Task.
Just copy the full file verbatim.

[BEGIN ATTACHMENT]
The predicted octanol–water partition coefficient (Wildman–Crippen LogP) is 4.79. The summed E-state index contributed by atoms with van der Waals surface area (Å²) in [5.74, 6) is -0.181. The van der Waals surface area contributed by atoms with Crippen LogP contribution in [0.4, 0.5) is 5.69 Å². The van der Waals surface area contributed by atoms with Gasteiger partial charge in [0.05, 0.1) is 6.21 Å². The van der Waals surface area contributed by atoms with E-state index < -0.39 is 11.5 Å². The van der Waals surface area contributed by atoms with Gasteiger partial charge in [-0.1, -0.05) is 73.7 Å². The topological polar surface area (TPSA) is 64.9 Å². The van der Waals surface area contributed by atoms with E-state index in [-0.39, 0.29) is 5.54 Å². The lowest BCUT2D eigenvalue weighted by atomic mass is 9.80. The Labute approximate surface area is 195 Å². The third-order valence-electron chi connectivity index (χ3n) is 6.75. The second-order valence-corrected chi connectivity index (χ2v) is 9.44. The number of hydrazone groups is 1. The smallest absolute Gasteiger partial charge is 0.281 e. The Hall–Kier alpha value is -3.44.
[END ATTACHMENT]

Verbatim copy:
The predicted octanol–water partition coefficient (Wildman–Crippen LogP) is 4.79. The summed E-state index contributed by atoms with van der Waals surface area (Å²) in [5.74, 6) is -0.181. The van der Waals surface area contributed by atoms with Crippen LogP contribution in [0.4, 0.5) is 5.69 Å². The van der Waals surface area contributed by atoms with Gasteiger partial charge in [0.05, 0.1) is 6.21 Å². The van der Waals surface area contributed by atoms with E-state index < -0.39 is 11.5 Å². The van der Waals surface area contributed by atoms with Gasteiger partial charge in [-0.1, -0.05) is 73.7 Å². The topological polar surface area (TPSA) is 64.9 Å². The van der Waals surface area contributed by atoms with E-state index in [-0.39, 0.29) is 5.54 Å². The lowest BCUT2D eigenvalue weighted by atomic mass is 9.80. The Labute approximate surface area is 195 Å². The third-order valence-electron chi connectivity index (χ3n) is 6.75. The second-order valence-corrected chi connectivity index (χ2v) is 9.44. The number of hydrazone groups is 1. The smallest absolute Gasteiger partial charge is 0.281 e. The Hall–Kier alpha value is -3.44.